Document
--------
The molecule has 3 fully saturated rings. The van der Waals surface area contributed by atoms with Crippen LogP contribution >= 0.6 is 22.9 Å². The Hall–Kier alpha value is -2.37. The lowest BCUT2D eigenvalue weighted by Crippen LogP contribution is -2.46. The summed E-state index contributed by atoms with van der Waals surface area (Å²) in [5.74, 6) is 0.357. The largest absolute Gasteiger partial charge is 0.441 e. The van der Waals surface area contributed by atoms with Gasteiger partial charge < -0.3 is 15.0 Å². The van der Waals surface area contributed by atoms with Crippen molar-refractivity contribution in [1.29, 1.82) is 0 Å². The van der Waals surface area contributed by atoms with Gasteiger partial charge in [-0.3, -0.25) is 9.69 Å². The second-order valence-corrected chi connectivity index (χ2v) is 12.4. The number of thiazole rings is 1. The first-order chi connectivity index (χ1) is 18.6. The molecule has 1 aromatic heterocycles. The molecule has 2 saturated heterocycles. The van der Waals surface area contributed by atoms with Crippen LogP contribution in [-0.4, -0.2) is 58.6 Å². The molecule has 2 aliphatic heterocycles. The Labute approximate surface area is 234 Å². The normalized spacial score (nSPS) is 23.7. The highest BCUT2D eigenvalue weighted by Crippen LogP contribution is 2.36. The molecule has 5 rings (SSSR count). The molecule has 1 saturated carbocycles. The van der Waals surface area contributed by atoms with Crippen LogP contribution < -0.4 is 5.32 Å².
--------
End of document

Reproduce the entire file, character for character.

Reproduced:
The molecule has 3 fully saturated rings. The van der Waals surface area contributed by atoms with Crippen LogP contribution >= 0.6 is 22.9 Å². The Hall–Kier alpha value is -2.37. The lowest BCUT2D eigenvalue weighted by Crippen LogP contribution is -2.46. The summed E-state index contributed by atoms with van der Waals surface area (Å²) in [5.74, 6) is 0.357. The largest absolute Gasteiger partial charge is 0.441 e. The van der Waals surface area contributed by atoms with Gasteiger partial charge < -0.3 is 15.0 Å². The van der Waals surface area contributed by atoms with Crippen molar-refractivity contribution in [1.29, 1.82) is 0 Å². The van der Waals surface area contributed by atoms with Gasteiger partial charge in [-0.3, -0.25) is 9.69 Å². The second-order valence-corrected chi connectivity index (χ2v) is 12.4. The number of thiazole rings is 1. The first-order chi connectivity index (χ1) is 18.6. The molecule has 1 aromatic heterocycles. The molecule has 2 saturated heterocycles. The van der Waals surface area contributed by atoms with Crippen LogP contribution in [-0.4, -0.2) is 58.6 Å². The molecule has 2 aliphatic heterocycles. The Labute approximate surface area is 234 Å². The normalized spacial score (nSPS) is 23.7. The highest BCUT2D eigenvalue weighted by Crippen LogP contribution is 2.36. The molecule has 5 rings (SSSR count). The molecule has 1 saturated carbocycles. The van der Waals surface area contributed by atoms with Crippen LogP contribution < -0.4 is 5.32 Å².